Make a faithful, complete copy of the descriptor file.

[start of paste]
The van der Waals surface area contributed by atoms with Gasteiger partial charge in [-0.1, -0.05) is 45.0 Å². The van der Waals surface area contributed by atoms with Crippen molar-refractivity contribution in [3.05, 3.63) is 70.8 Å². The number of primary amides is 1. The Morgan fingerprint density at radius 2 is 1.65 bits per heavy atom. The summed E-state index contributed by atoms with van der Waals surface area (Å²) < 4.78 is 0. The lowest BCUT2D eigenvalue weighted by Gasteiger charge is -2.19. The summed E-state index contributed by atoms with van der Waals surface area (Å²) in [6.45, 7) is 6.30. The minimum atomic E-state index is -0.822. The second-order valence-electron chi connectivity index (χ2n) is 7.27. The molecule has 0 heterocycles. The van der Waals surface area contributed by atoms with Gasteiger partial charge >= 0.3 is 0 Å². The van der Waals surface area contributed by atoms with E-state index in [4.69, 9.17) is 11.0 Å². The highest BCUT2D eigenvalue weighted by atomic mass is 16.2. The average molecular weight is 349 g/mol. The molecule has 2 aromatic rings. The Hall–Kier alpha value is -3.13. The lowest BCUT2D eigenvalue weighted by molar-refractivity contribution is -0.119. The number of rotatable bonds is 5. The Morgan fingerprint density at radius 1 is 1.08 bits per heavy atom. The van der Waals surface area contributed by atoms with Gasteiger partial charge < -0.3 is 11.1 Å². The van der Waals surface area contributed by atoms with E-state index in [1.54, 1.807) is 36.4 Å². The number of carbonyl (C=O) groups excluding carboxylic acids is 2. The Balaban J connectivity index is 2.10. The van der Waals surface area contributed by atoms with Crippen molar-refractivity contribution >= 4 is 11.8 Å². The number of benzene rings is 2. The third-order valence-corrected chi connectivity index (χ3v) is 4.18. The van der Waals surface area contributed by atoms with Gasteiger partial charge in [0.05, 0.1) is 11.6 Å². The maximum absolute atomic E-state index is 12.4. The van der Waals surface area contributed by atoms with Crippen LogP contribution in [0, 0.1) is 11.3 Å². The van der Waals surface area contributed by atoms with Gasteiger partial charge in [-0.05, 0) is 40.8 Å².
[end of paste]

The van der Waals surface area contributed by atoms with Gasteiger partial charge in [-0.1, -0.05) is 45.0 Å². The van der Waals surface area contributed by atoms with Crippen molar-refractivity contribution in [3.05, 3.63) is 70.8 Å². The number of primary amides is 1. The Morgan fingerprint density at radius 2 is 1.65 bits per heavy atom. The summed E-state index contributed by atoms with van der Waals surface area (Å²) < 4.78 is 0. The lowest BCUT2D eigenvalue weighted by Gasteiger charge is -2.19. The summed E-state index contributed by atoms with van der Waals surface area (Å²) in [6.45, 7) is 6.30. The minimum atomic E-state index is -0.822. The second-order valence-electron chi connectivity index (χ2n) is 7.27. The molecule has 0 heterocycles. The van der Waals surface area contributed by atoms with Gasteiger partial charge >= 0.3 is 0 Å². The van der Waals surface area contributed by atoms with E-state index in [4.69, 9.17) is 11.0 Å². The highest BCUT2D eigenvalue weighted by atomic mass is 16.2. The average molecular weight is 349 g/mol. The molecule has 2 aromatic rings. The Hall–Kier alpha value is -3.13. The lowest BCUT2D eigenvalue weighted by molar-refractivity contribution is -0.119. The number of rotatable bonds is 5. The Morgan fingerprint density at radius 1 is 1.08 bits per heavy atom. The van der Waals surface area contributed by atoms with Gasteiger partial charge < -0.3 is 11.1 Å². The van der Waals surface area contributed by atoms with E-state index in [1.54, 1.807) is 36.4 Å². The number of carbonyl (C=O) groups excluding carboxylic acids is 2. The Balaban J connectivity index is 2.10. The van der Waals surface area contributed by atoms with Crippen molar-refractivity contribution >= 4 is 11.8 Å². The number of benzene rings is 2. The third-order valence-corrected chi connectivity index (χ3v) is 4.18. The van der Waals surface area contributed by atoms with Gasteiger partial charge in [0.05, 0.1) is 11.6 Å². The maximum absolute atomic E-state index is 12.4. The van der Waals surface area contributed by atoms with Crippen LogP contribution in [0, 0.1) is 11.3 Å². The van der Waals surface area contributed by atoms with Gasteiger partial charge in [-0.05, 0) is 40.8 Å².